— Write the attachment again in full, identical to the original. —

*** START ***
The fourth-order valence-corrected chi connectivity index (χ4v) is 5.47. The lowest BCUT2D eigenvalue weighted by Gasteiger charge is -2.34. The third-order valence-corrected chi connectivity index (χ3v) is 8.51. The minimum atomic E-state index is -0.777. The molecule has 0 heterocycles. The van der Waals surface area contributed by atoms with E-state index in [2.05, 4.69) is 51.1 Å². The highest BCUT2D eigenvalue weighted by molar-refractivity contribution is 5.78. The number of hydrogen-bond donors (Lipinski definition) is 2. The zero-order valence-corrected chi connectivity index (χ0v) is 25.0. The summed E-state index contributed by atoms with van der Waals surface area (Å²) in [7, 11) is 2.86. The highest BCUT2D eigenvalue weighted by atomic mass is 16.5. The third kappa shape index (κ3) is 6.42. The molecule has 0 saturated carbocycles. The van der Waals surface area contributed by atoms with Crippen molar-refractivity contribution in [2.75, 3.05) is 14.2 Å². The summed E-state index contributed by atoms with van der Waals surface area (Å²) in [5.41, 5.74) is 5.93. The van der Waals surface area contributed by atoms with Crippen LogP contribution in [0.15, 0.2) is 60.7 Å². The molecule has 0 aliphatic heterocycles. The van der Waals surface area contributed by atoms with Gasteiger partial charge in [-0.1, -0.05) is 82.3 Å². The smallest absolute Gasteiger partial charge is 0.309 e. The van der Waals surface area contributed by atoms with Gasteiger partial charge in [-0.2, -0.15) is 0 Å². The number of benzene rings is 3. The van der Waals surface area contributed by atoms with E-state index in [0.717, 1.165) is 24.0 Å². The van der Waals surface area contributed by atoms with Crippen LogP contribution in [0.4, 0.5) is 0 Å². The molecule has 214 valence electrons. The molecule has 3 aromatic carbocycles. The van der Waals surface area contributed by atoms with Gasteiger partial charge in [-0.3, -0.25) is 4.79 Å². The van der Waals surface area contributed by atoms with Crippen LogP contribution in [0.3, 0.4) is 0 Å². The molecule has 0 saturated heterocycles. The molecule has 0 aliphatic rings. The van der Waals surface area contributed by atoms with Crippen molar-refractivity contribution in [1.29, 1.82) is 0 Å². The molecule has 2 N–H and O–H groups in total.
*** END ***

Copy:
The fourth-order valence-corrected chi connectivity index (χ4v) is 5.47. The lowest BCUT2D eigenvalue weighted by Gasteiger charge is -2.34. The third-order valence-corrected chi connectivity index (χ3v) is 8.51. The minimum atomic E-state index is -0.777. The molecule has 0 heterocycles. The van der Waals surface area contributed by atoms with E-state index in [2.05, 4.69) is 51.1 Å². The highest BCUT2D eigenvalue weighted by molar-refractivity contribution is 5.78. The number of hydrogen-bond donors (Lipinski definition) is 2. The zero-order valence-corrected chi connectivity index (χ0v) is 25.0. The summed E-state index contributed by atoms with van der Waals surface area (Å²) in [7, 11) is 2.86. The highest BCUT2D eigenvalue weighted by atomic mass is 16.5. The third kappa shape index (κ3) is 6.42. The molecule has 0 saturated carbocycles. The van der Waals surface area contributed by atoms with Crippen molar-refractivity contribution in [2.75, 3.05) is 14.2 Å². The summed E-state index contributed by atoms with van der Waals surface area (Å²) in [5.41, 5.74) is 5.93. The van der Waals surface area contributed by atoms with Crippen LogP contribution in [0.15, 0.2) is 60.7 Å². The molecule has 0 aliphatic heterocycles. The van der Waals surface area contributed by atoms with Gasteiger partial charge in [-0.1, -0.05) is 82.3 Å². The smallest absolute Gasteiger partial charge is 0.309 e. The van der Waals surface area contributed by atoms with Gasteiger partial charge in [-0.2, -0.15) is 0 Å². The number of benzene rings is 3. The van der Waals surface area contributed by atoms with E-state index in [0.717, 1.165) is 24.0 Å². The van der Waals surface area contributed by atoms with Crippen LogP contribution in [0.4, 0.5) is 0 Å². The molecule has 214 valence electrons. The molecule has 3 aromatic carbocycles. The van der Waals surface area contributed by atoms with Gasteiger partial charge in [-0.3, -0.25) is 4.79 Å². The van der Waals surface area contributed by atoms with Crippen LogP contribution in [0.3, 0.4) is 0 Å². The molecule has 0 saturated heterocycles. The molecule has 0 aliphatic rings. The van der Waals surface area contributed by atoms with Crippen molar-refractivity contribution in [1.29, 1.82) is 0 Å². The molecule has 2 N–H and O–H groups in total.